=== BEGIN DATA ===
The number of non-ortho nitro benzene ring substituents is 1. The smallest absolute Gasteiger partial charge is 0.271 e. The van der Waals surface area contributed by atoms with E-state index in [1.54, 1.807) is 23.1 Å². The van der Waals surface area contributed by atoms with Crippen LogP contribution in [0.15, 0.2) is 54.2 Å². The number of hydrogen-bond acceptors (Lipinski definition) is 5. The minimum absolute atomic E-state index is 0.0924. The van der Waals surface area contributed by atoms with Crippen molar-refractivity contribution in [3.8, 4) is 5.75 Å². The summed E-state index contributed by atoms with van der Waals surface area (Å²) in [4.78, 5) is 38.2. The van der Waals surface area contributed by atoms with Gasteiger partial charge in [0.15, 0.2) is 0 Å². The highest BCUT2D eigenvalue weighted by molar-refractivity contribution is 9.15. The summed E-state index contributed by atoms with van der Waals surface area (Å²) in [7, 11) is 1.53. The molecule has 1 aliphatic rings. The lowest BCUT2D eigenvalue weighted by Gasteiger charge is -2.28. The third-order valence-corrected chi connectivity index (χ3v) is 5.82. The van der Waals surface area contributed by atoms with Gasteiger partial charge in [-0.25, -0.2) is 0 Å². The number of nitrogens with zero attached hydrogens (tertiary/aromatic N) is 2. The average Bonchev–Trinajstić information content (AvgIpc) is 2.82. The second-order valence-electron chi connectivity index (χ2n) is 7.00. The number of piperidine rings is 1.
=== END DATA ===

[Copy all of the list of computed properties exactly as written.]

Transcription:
The number of non-ortho nitro benzene ring substituents is 1. The smallest absolute Gasteiger partial charge is 0.271 e. The van der Waals surface area contributed by atoms with E-state index in [1.54, 1.807) is 23.1 Å². The van der Waals surface area contributed by atoms with Crippen LogP contribution in [0.15, 0.2) is 54.2 Å². The number of hydrogen-bond acceptors (Lipinski definition) is 5. The minimum absolute atomic E-state index is 0.0924. The van der Waals surface area contributed by atoms with Crippen molar-refractivity contribution in [3.8, 4) is 5.75 Å². The summed E-state index contributed by atoms with van der Waals surface area (Å²) in [4.78, 5) is 38.2. The van der Waals surface area contributed by atoms with Gasteiger partial charge in [0.15, 0.2) is 0 Å². The highest BCUT2D eigenvalue weighted by molar-refractivity contribution is 9.15. The summed E-state index contributed by atoms with van der Waals surface area (Å²) in [7, 11) is 1.53. The molecule has 1 aliphatic rings. The lowest BCUT2D eigenvalue weighted by Gasteiger charge is -2.28. The third-order valence-corrected chi connectivity index (χ3v) is 5.82. The van der Waals surface area contributed by atoms with Gasteiger partial charge in [-0.25, -0.2) is 0 Å². The number of nitrogens with zero attached hydrogens (tertiary/aromatic N) is 2. The average Bonchev–Trinajstić information content (AvgIpc) is 2.82. The second-order valence-electron chi connectivity index (χ2n) is 7.00. The number of piperidine rings is 1.